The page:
As the race for state supreme court heats up, we have returned to one of last cycle's controversies. What to make of statistics that show a justice has voted in favor of the claims of a criminal defendant. The Koschnick campaign has released some numbers and Abrahamson supporters have criticized the entire undertaking, including a comment by Tom Foley that he "still cringe[s]at Professor Esenberg's defense of that rubbish."
Some of the numbers that get bandied about are rubbish. But, as I argued last spring, analysis of this type can be useful. I cited, as an example, scholarship by our former Marquette colleague Jason Czarnezki(who is decidedly not conservative). Jason wanted to see how an approaching election affecting justices and chose criminal cases because of the strong public preference for judges to be tough on crime. Do justices get "tougher" as an election looms?
But, of course, you can't tell if they are becoming tougher during an election cycle without knowing what they do during "normal" periods. So he looked at all criminal decisions over a period of time and calculated how often each member of the court voted to grant some relief to a criminal defendant. (While some of these cases involve minor issues, we are concerned not with the percentage for any one justice but how the justices compare to each other and each will have the same mix of "major" and "minor" issues.)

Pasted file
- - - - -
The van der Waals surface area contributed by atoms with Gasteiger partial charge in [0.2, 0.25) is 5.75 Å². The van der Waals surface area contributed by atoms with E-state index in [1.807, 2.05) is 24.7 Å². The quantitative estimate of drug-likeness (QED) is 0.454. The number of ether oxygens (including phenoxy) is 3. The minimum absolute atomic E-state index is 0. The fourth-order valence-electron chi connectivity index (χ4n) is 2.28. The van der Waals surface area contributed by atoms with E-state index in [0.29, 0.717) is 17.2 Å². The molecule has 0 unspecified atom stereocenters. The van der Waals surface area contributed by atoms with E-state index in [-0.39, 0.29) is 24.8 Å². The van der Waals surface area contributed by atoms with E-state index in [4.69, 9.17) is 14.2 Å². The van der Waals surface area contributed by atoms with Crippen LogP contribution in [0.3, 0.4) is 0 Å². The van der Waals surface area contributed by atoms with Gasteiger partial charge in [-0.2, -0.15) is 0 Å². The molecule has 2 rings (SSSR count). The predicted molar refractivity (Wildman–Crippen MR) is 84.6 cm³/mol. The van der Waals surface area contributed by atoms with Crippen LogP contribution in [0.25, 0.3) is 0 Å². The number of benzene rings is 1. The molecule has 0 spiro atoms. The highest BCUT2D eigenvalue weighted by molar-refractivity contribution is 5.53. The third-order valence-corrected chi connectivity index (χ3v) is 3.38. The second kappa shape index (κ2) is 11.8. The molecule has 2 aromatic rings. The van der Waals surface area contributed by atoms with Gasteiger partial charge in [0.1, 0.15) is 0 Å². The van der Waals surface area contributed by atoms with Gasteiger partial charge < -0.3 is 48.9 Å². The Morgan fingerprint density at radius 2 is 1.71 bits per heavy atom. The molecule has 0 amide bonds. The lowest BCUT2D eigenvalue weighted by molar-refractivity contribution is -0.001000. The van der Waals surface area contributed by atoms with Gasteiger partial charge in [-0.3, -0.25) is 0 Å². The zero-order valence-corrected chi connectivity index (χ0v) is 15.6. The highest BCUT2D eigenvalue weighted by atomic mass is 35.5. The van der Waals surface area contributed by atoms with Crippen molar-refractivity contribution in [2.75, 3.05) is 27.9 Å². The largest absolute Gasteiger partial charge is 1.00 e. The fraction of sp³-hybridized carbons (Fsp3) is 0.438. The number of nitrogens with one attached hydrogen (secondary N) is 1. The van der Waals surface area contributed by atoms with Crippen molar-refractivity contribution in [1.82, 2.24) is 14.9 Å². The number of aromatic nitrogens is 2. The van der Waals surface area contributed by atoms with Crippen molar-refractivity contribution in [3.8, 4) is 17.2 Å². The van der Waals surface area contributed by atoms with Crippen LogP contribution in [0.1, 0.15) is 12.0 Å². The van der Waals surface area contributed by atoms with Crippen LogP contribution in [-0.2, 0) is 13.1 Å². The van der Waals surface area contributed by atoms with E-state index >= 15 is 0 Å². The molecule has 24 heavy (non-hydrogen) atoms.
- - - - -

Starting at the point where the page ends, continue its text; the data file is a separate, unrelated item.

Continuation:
That seems to be what Koshnick has done here. The results, if the sample of cases is large enough does tell us something about the relative views of the justices with respect to the rights of criminal defendants. He concluded that the Chief Justice and Justice Bradley were "non-conformist" judges by which he meant, not that they are free spirits (although they may be), but that they did not conform to public preferences regarding the treatment of criminal defendants. (Koschnick would call this "pro-criminal defendant.")
I don't know if Koschnick's numbers are accurate but they are consistent with Jason's and also, I think, with what any lawyer who follows the court would know. The Chief Justice is far more likely to grant relief to a criminal defendant than, say, Justice Roggensack.
This reflects differing philosphies about the nature of the criminal justice system, the relative positions of the state and the accused, etc. It may well be - almost certainly is - the case that, as the Chief Justice says, she (and others) approach each case on its own merits. But they do so with different presuppositions about the law and society and those differences are relevant at election time. When one denies these philosophical differences, one invites efforts to demonstrate them empirically.
Of course, debate on that subject is difficult. The public probably undervalues procedural protections for criminal defendants. But electing judges presupposes the ability of the voters to make these judgements.